On Acceptance and Family During the Holidays

The holiday season can be a time full of joy, celebration, and family connection. For many young people, it is a period during winter break to take some time off and prepare for the upcoming school session. However, for many LGBTQ+ individuals, the holiday season can be terrifying, demanding, and exhausting. This often involves being around family for extended periods, who may or may not accept our identities. For transgender people like me, this season can be fraught with dead-naming, misgendering, and unsolicited interrogation of our identities, experiences, and struggles by our loved ones and others. Some may also experience isolation and loneliness. If you or someone you love is going through this, know that you are not alone. If you are not out to your family or are not fully accepted, remember that you deserve all the love, safety, and courage the universe has to offer.

You are under no obligation to come out to all your family members. While coming out is common among LGBTQ+ individuals, it is not mandatory and does not validate your identity or your ability to live authentically. For instance, I am not out to all my family. I don’t keep my queer identity a secret; on the contrary, I dress and strive to be as visibly queer as possible. I wear LGBTQ+ patches, pins, and buttons. I march for LGBTQ+ rights and have spoken about my identity and experiences in articles, testimonies, and on television. However, when it comes to legally defined family, there is a level of fear and hesitation that has prevented me from coming out. In an unorthodox and very "Neon"-like fashion, my parents found out I was transgender a few years ago when I spoke at the Missouri Capitol, stating, “My name is Neon, my pronouns are he/they, and I am a transgender person.” Following much explanation, discussion, and research, my parents eventually accepted my identity. Nonetheless, I never felt the need to come out to many of my relatives, nor do I view it as necessary for living as my authentic self.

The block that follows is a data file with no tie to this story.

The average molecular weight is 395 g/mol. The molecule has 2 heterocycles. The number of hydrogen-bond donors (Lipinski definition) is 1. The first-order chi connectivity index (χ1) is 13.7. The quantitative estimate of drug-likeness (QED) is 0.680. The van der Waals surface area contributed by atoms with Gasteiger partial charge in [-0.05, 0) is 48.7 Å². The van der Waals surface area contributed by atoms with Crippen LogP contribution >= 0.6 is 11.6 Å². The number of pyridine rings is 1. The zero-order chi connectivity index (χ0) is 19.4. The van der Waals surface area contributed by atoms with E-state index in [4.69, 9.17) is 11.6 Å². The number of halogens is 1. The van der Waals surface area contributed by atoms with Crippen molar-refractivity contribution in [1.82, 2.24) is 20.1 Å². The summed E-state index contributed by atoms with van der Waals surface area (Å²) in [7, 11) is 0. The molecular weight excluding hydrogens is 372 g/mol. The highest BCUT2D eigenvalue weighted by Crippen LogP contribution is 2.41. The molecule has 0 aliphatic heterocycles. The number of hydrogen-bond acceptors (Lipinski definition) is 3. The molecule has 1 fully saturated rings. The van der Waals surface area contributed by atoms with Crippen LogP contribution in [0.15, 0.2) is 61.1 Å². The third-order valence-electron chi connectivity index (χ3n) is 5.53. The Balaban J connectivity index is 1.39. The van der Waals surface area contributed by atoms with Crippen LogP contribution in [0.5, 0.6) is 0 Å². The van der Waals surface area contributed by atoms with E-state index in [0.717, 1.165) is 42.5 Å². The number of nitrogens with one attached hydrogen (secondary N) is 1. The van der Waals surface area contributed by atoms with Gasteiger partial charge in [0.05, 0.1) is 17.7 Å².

Family is the people who take us in, love, nourish, and care for us unconditionally. They accept us no matter what, understand our boundaries, and support us when we need it most. Family is not limited to or defined by legal documents or biological relation. To state otherwise not only undermines the meaning of family but can also harm the accessibility to resources and opportunities, and stigmatize LGBTQ+ and other families.

Similarly, I grew up in an immediate family that transcends the cishet white normative ideals of family. I have two moms and two dads. My mom and dad were never married. At age three, two amazing people entered my life: my stepmom Lisa, and my stepdad, whom I call Abba (the Hebrew word for dad). Lisa and my mom became best friends, and though never married or genetically related to me, Lisa became a core part of my family. I spent my days after school at her house, raiding her container of chocolate bars and watching X-Men shows at her and my dad’s house. When I was seven, I met my brother and sister Genevieve and Yani and learned that I had three half-siblings as well.

Additionally, I have been welcomed and symbolically adopted into many queer families and have established a group of queer siblings that I spend almost every day with. Thus, I grew up with a large community of queer and transgender siblings, aunts, drag parents, and so forth. They were the first to know my identity and the first to accept who I was. All this to say that my family has never been defined by the white supremacist normativity of a nuclear family.

During this holiday season, I hope you find enjoyment, fulfillment, and rest. Find the people who love and accept you for all that you are. Even if your family is seen as unconventional and nontraditional, it is still valid and deserves the same respect and value as any legally defined family.

Written by Neon, NSC 23-24 Member